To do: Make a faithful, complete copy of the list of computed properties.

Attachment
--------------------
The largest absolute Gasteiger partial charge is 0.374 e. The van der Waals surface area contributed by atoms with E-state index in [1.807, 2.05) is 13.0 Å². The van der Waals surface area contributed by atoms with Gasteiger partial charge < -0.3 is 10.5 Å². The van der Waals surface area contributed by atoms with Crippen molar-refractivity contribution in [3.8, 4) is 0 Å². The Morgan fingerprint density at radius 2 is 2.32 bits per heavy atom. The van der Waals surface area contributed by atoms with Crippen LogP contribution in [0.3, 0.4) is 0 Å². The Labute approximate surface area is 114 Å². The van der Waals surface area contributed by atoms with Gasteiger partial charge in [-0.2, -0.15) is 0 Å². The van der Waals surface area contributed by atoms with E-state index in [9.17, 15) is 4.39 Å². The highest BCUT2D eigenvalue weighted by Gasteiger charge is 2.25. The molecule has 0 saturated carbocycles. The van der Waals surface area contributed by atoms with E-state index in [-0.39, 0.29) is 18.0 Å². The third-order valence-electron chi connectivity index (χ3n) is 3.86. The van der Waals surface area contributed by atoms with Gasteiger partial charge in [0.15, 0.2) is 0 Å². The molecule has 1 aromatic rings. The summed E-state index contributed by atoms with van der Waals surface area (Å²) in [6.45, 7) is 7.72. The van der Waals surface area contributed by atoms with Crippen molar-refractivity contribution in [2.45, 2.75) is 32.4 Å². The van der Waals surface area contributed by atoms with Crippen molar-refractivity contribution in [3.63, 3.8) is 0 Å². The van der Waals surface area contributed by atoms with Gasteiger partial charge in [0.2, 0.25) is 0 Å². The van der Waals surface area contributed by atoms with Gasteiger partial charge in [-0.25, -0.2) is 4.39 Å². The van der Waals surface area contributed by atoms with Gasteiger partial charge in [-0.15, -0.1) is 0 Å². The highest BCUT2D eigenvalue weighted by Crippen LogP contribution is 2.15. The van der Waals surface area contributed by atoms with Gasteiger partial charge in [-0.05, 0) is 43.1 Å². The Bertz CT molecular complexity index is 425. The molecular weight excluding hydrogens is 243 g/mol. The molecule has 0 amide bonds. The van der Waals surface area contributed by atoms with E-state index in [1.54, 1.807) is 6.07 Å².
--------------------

The largest absolute Gasteiger partial charge is 0.374 e. The van der Waals surface area contributed by atoms with E-state index in [1.807, 2.05) is 13.0 Å². The van der Waals surface area contributed by atoms with Gasteiger partial charge < -0.3 is 10.5 Å². The van der Waals surface area contributed by atoms with Crippen molar-refractivity contribution in [3.8, 4) is 0 Å². The Morgan fingerprint density at radius 2 is 2.32 bits per heavy atom. The van der Waals surface area contributed by atoms with Crippen LogP contribution in [0.3, 0.4) is 0 Å². The Labute approximate surface area is 114 Å². The van der Waals surface area contributed by atoms with Gasteiger partial charge in [-0.2, -0.15) is 0 Å². The van der Waals surface area contributed by atoms with E-state index in [9.17, 15) is 4.39 Å². The highest BCUT2D eigenvalue weighted by Gasteiger charge is 2.25. The molecule has 0 saturated carbocycles. The van der Waals surface area contributed by atoms with E-state index in [-0.39, 0.29) is 18.0 Å². The third-order valence-electron chi connectivity index (χ3n) is 3.86. The van der Waals surface area contributed by atoms with Gasteiger partial charge in [0.15, 0.2) is 0 Å². The molecule has 1 aromatic rings. The summed E-state index contributed by atoms with van der Waals surface area (Å²) in [6.45, 7) is 7.72. The van der Waals surface area contributed by atoms with Crippen molar-refractivity contribution in [2.45, 2.75) is 32.4 Å². The van der Waals surface area contributed by atoms with Crippen molar-refractivity contribution in [3.63, 3.8) is 0 Å². The van der Waals surface area contributed by atoms with Gasteiger partial charge in [0.2, 0.25) is 0 Å². The van der Waals surface area contributed by atoms with Gasteiger partial charge in [-0.25, -0.2) is 4.39 Å². The van der Waals surface area contributed by atoms with Gasteiger partial charge in [-0.15, -0.1) is 0 Å². The highest BCUT2D eigenvalue weighted by Crippen LogP contribution is 2.15. The van der Waals surface area contributed by atoms with Gasteiger partial charge in [-0.05, 0) is 43.1 Å². The Bertz CT molecular complexity index is 425. The molecular weight excluding hydrogens is 243 g/mol. The molecule has 0 amide bonds. The van der Waals surface area contributed by atoms with E-state index in [1.54, 1.807) is 6.07 Å².